If we fail to maintain an effective system of disclosure controls and internal control over financial reporting, our ability to produce timely and accurate financial statements or comply with applicable regulations could be impaired.

As a public company, we are subject to the reporting requirements of the Securities Exchange, the Sarbanes-Oxley Act and the listing standards of the New York Stock Exchange (the NYSE). We expect that the requirements of these rules and regulations will continue to increase our legal, accounting and financial compliance costs, make some activities more difficult, time consuming and costly, and place significant strain on our personnel, systems and resources.

The Sarbanes-Oxley Act requires, among other things, that we maintain effective disclosure controls and procedures, and internal control over financial reporting. We are continuing to develop and refine our disclosure controls and other procedures that are designed to ensure that information required to be disclosed by us in the reports that we will file with the SEC is properly recorded, processed, summarized and reported within the time periods specified in SEC rules and forms. We are also continuing to improve our internal control over financial reporting. We have expended, and anticipate that we will continue to expend, significant resources in order to maintain and improve the effectiveness of our disclosure controls and procedures and internal control over financial reporting.

Our current controls and any new controls that we develop may become inadequate because of changes in conditions in our business, including increased complexity resulting from our international expansion. Further, weaknesses in our disclosure controls or our internal control over financial reporting may be discovered in the future. Any failure to develop or maintain effective controls, or any difficulties encountered in their implementation or improvement, could harm our operating results or cause us to fail to meet our reporting obligations and may result in a restatement of our financial statements for prior periods. Any failure to implement and maintain effective internal control over financial reporting could also adversely affect the results of management reports and independent registered public accounting firm audits of our internal control over financial reporting that we will be required to include in our periodic reports that will be filed with the SEC. Ineffective disclosure controls and procedures, and internal control over financial reporting could also cause investors to lose confidence in our reported financial and other information, which would likely have a negative effect on the market price of our Class A common stock. In addition, if we are unable to continue to meet these requirements, we may not be able to remain listed on the NYSE.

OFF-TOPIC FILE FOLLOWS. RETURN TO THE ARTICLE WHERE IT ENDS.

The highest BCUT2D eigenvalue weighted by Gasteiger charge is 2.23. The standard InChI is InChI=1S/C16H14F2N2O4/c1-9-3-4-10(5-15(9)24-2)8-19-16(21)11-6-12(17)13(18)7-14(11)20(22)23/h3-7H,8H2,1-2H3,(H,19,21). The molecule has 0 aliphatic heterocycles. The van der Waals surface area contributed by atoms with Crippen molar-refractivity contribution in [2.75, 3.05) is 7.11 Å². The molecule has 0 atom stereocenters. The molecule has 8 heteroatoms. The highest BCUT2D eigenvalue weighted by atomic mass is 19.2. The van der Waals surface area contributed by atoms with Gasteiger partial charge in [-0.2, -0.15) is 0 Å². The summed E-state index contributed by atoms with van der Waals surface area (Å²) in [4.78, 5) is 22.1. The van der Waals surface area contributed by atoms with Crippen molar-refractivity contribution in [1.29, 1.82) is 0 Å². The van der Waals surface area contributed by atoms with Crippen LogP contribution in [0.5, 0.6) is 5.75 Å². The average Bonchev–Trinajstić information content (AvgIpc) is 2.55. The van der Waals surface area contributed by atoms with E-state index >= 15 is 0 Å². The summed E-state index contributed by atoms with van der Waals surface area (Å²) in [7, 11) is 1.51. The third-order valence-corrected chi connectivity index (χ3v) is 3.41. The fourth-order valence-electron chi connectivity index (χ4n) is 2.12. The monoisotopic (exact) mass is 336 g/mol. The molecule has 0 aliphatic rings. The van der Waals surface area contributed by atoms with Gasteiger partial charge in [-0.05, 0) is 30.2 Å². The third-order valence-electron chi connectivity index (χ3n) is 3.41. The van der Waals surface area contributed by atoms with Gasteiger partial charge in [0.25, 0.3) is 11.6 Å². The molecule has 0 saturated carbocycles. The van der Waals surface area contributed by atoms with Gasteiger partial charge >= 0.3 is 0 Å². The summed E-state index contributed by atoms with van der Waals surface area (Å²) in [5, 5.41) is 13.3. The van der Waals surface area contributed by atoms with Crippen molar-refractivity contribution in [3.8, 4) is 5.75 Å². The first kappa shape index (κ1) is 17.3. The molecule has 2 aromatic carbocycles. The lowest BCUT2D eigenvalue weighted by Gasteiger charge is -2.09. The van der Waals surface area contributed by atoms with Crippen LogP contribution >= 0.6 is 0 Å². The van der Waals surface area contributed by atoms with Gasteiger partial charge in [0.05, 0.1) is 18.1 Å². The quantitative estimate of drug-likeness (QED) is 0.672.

We are not currently required to comply with the SEC rules that implement Section 404 of the Sarbanes-Oxley Act, and are therefore not required to make a formal assessment of the effectiveness of our internal control over financial reporting for that purpose. As a public company, we are required to provide an annual management report on the effectiveness of our internal control over financial reporting commencing with our second annual report on Form 10-K. Our independent registered public accounting firm is not required to audit the effectiveness

 

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of our internal control over financial reporting until after we are no longer an “emerging growth company,” as defined in the JOBS Act. At such time, our independent registered public accounting firm may issue a report that is adverse in the event it is not satisfied with the level at which our internal control over financial reporting is documented, designed or operating.

Any failure to maintain effective disclosure controls and internal control over financial reporting could have a material and adverse effect on our business and operating results, and cause a decline in the market price of our Class A common stock.

We are an emerging growth company, and any decision on our part to comply only with certain reduced reporting and disclosure requirements applicable to emerging growth companies could make our Class A common stock less attractive to investors.